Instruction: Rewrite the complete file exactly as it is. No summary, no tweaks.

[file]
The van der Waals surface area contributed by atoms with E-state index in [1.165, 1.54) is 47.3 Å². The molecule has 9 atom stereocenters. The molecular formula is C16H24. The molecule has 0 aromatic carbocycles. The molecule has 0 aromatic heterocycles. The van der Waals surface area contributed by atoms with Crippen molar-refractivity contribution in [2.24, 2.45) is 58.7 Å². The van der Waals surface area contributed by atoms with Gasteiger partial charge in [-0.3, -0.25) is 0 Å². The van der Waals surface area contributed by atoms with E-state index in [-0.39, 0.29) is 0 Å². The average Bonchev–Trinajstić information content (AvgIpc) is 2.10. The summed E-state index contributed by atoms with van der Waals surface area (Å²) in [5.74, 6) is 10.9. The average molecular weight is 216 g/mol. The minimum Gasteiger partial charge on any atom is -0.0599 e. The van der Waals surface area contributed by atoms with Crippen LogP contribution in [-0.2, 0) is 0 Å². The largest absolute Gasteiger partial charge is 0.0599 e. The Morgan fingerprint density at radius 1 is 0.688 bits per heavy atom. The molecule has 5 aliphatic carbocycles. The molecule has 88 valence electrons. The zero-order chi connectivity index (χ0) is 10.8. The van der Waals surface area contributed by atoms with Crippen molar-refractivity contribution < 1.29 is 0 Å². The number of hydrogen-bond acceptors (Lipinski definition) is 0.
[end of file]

The van der Waals surface area contributed by atoms with E-state index in [1.165, 1.54) is 47.3 Å². The molecule has 9 atom stereocenters. The molecular formula is C16H24. The molecule has 0 aromatic carbocycles. The molecule has 0 aromatic heterocycles. The van der Waals surface area contributed by atoms with Crippen molar-refractivity contribution in [2.24, 2.45) is 58.7 Å². The van der Waals surface area contributed by atoms with Gasteiger partial charge in [-0.3, -0.25) is 0 Å². The van der Waals surface area contributed by atoms with E-state index in [-0.39, 0.29) is 0 Å². The average Bonchev–Trinajstić information content (AvgIpc) is 2.10. The summed E-state index contributed by atoms with van der Waals surface area (Å²) in [5.74, 6) is 10.9. The average molecular weight is 216 g/mol. The minimum Gasteiger partial charge on any atom is -0.0599 e. The van der Waals surface area contributed by atoms with Crippen LogP contribution in [-0.2, 0) is 0 Å². The largest absolute Gasteiger partial charge is 0.0599 e. The Morgan fingerprint density at radius 1 is 0.688 bits per heavy atom. The molecule has 5 aliphatic carbocycles. The molecule has 88 valence electrons. The zero-order chi connectivity index (χ0) is 10.8. The van der Waals surface area contributed by atoms with Crippen molar-refractivity contribution < 1.29 is 0 Å². The number of hydrogen-bond acceptors (Lipinski definition) is 0.